AirBnB in Singapore

The Problem With AirBnB In Singapore

Admin Finance, Lifestyle, Property Leave a Comment

Most of us are familiar with AirBnB, if only by reputation alone. The home-sharing site allows users to rent out rooms or even entire apartments and houses to those willing to pay up. This may mean that you have the owner as a room-mate or that you strike lucky and have the entire home to yourself. Prices are generally lower than hotels and you get to stay in relative comfort. Couple this with some local knowledge imparted by your landlord and it sounds great, right? However, AirBnB has come under fire in Singapore recently and amid claims that this type of renting is illegal, we ask ‘what exactly is the problem with AirBnB?’

 

Illegal breaches and overstaying

The first legal issue that rears it’s ugly head is that of guests overstaying their welcome.

AirBnB should not technically be used in place of renting an apartment for the long-term, but that is invariably what happens. Hundreds of properties were investigated over the last couple of years and in 2017, over 600 were looked into by the URA (Urban Redevelopment Authority). In Singapore, the minimum rental period for private residences is three months. So if you are staying in someone’s home for a couple of weeks, it is technically illegal. This rule is designed to protect rental agencies and also the residents of Singapore. Interestingly, the URA relies on testimony from neighbours and residents in order to investigate the misuse of private properties. Rental agencies are also weighing in on the situation and routinely report on illegal lets and sublets.

AirBnB in Singapore

AirBnB in Singapore

 

The position of leasers and leasees

So, what are the consequences of illegally letting a home for short-term leases? Firstly, without URA approval, landlords can face a fine of up to S$200, 000 and a prison sentence. This could reach a maximum of 12 months.You would be forgiven for thinking this sounds pretty serious. What about the people renting the accommodation? Many tourists have backed out of AirBnB agreements due to fears that the long arm of the law will reach them and they will wind up in trouble with the Singaporean authorities. However, on paper, it is the owner of the home who is responsible for the use of the property. That is not to say that the tenants will get off scot-free. The URA is adamant that if they are found complicit, they can face investigation too. However, is this simply an empty threat? So far, there have been no recorded cases of tenants being investigated by the authorities for using AirBnB. Bearing in mind how important tourism is to the economy of Singapore, the agencies involved are cautious not to cause too much upset amongst the tourism community.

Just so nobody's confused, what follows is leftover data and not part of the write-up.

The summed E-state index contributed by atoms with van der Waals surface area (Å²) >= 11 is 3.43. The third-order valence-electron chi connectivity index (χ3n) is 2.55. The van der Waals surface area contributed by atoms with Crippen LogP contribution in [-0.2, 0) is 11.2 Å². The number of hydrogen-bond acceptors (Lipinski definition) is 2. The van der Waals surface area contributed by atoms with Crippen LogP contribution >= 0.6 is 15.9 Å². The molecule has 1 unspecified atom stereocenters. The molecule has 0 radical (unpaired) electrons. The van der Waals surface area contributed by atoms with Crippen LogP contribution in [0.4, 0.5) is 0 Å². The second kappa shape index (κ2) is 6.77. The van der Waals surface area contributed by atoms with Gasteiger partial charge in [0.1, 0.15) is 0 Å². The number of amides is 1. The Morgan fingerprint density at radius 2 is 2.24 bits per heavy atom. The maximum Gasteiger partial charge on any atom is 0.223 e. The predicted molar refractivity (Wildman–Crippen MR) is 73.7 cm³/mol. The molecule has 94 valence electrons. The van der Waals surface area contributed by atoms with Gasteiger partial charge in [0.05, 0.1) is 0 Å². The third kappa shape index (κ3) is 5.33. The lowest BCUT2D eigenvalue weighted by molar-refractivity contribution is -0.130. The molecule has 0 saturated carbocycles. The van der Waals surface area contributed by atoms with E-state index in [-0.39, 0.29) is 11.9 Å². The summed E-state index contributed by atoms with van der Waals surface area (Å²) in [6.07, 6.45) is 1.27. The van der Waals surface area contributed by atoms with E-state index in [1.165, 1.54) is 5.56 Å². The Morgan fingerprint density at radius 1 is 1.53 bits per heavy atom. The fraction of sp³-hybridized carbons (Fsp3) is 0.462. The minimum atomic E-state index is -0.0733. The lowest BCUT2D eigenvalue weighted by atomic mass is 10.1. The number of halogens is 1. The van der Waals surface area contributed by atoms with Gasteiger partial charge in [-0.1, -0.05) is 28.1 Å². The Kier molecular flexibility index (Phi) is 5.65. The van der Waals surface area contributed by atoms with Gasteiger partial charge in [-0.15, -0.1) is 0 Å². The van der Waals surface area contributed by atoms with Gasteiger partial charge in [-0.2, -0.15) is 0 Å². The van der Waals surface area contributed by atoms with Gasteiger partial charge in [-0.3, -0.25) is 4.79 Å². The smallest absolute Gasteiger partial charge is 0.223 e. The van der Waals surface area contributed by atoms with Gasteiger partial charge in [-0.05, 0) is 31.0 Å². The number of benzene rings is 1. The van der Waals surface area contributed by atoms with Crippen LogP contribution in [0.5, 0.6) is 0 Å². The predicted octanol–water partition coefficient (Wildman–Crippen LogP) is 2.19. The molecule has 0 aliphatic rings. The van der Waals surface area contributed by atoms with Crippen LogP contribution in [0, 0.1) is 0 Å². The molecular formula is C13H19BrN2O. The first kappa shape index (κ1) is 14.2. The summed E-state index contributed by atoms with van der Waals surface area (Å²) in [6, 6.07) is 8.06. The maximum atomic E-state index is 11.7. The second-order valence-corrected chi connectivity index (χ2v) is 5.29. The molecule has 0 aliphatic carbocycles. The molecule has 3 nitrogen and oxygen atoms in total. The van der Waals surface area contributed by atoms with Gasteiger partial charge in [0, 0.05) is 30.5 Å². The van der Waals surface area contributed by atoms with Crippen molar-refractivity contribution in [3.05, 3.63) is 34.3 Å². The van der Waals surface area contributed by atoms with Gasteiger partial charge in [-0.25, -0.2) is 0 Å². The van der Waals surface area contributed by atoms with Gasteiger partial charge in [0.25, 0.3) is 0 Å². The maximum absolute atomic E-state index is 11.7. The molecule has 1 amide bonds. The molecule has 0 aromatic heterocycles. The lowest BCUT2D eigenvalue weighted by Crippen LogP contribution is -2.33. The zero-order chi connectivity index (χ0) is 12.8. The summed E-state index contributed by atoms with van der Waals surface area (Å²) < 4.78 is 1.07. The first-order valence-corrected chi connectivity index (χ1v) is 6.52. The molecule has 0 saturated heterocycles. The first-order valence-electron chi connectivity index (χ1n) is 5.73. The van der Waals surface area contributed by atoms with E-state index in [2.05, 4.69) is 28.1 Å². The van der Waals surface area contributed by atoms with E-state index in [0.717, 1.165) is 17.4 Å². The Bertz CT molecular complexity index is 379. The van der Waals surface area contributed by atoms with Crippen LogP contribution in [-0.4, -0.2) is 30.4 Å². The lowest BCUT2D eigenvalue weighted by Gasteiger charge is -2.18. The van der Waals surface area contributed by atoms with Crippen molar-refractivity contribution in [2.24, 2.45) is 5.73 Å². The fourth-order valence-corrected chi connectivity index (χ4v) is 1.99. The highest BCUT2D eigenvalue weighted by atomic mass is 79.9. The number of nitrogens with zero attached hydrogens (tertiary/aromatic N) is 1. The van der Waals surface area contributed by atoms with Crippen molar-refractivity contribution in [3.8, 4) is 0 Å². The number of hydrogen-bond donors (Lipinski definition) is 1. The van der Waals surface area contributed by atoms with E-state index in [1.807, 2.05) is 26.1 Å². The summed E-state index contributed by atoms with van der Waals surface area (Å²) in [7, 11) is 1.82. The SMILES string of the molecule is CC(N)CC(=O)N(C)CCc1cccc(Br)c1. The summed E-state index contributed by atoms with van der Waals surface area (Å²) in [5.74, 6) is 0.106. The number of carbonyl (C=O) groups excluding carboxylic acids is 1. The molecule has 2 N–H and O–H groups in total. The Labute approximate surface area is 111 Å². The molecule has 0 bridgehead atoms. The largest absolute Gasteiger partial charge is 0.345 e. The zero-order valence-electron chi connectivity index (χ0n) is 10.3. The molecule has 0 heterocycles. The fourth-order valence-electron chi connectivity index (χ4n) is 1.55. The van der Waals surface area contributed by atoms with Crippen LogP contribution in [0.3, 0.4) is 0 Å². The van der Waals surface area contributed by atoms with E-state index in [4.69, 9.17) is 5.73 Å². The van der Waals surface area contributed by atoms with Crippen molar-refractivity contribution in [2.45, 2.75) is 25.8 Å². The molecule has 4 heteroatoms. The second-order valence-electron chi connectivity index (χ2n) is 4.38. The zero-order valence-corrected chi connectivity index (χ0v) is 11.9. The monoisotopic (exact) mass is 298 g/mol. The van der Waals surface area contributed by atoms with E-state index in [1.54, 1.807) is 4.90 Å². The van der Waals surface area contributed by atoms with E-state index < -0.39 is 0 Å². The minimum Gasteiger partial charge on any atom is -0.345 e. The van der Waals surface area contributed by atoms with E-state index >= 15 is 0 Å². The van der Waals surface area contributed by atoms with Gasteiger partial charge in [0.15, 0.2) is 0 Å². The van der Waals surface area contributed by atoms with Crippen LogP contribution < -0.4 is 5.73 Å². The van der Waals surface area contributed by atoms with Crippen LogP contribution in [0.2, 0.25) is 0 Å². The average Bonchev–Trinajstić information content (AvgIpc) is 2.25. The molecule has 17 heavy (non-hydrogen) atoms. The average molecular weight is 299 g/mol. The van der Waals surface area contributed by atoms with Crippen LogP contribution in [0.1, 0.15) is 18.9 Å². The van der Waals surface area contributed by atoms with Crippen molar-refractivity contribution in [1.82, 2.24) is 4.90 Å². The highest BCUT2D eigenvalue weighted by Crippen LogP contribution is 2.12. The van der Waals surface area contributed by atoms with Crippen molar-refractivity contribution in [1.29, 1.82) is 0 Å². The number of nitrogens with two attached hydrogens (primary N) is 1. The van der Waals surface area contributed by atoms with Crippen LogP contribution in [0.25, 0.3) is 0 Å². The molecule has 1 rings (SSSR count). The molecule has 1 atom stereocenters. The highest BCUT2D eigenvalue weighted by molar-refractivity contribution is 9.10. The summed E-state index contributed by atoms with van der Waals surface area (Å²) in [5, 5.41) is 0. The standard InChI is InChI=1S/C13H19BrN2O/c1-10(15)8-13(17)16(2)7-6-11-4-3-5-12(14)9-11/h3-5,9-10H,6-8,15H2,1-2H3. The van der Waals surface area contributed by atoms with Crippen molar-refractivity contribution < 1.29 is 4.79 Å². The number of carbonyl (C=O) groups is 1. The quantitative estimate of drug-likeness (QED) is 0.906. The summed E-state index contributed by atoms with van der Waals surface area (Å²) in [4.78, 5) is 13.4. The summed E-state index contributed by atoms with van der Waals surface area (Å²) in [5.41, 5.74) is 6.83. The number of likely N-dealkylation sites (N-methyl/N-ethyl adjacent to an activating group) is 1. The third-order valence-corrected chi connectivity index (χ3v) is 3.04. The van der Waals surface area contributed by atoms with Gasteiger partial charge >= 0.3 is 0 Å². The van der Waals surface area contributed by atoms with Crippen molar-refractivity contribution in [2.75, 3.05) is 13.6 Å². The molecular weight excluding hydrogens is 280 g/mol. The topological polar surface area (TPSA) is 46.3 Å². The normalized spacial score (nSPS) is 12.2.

Where do we go from here?

In order to avoid the worry and potential criminal investigation that may result from listing your home on AirBnB, the government of Singapore has agreed to look at changing some conditions regarding the use of private homes for short-term lets. However, little real progress has been made to date with both the URA and AirBnB calling for clearer guidelines and new policies to adapt to the changing nature of rentals. Despite this, some leeway has been made in terms of neighbour relations and rental transparency. AirBnB’s public policy for Southeast Asia has implemented a ‘friendly buildings’ policy, which informs building managament about AirBnB bookings in that block. This means that the administration of these buildings can take some of the profits earned from AirBnB bookings. Neighbours can also get in touch with the site directly to complain about guests, in the case of parties, loud noise, antisocial behaviour or illegal activity.

 

The future of AirBnB in Singapore

Until the law is changed, it looks like business as usual. Many home-owners who advertise their property on the site have not taken down listings and are accepting bookings, despite the threat of investigation. Yet, it is impossible to escape the fact that according to Singaporean law, short-term rentals are illegal. Vocal advocates of AirBnB have complained that the law needs to change with the times and the value of AirBnB should be recognised. By facilitating tourism and providing cheap accommodation to tourists, these types of rentals are kickstarting the economy. It may sound brash, but it is clear that there is a need for real change. It may not be certain of when that will be or what form it will take, but it is necessary.

 

Have you used AirBnB before? What were your experiences? Comment below with your stories!



Leave a Reply

Your email address will not be published. Required fields are marked *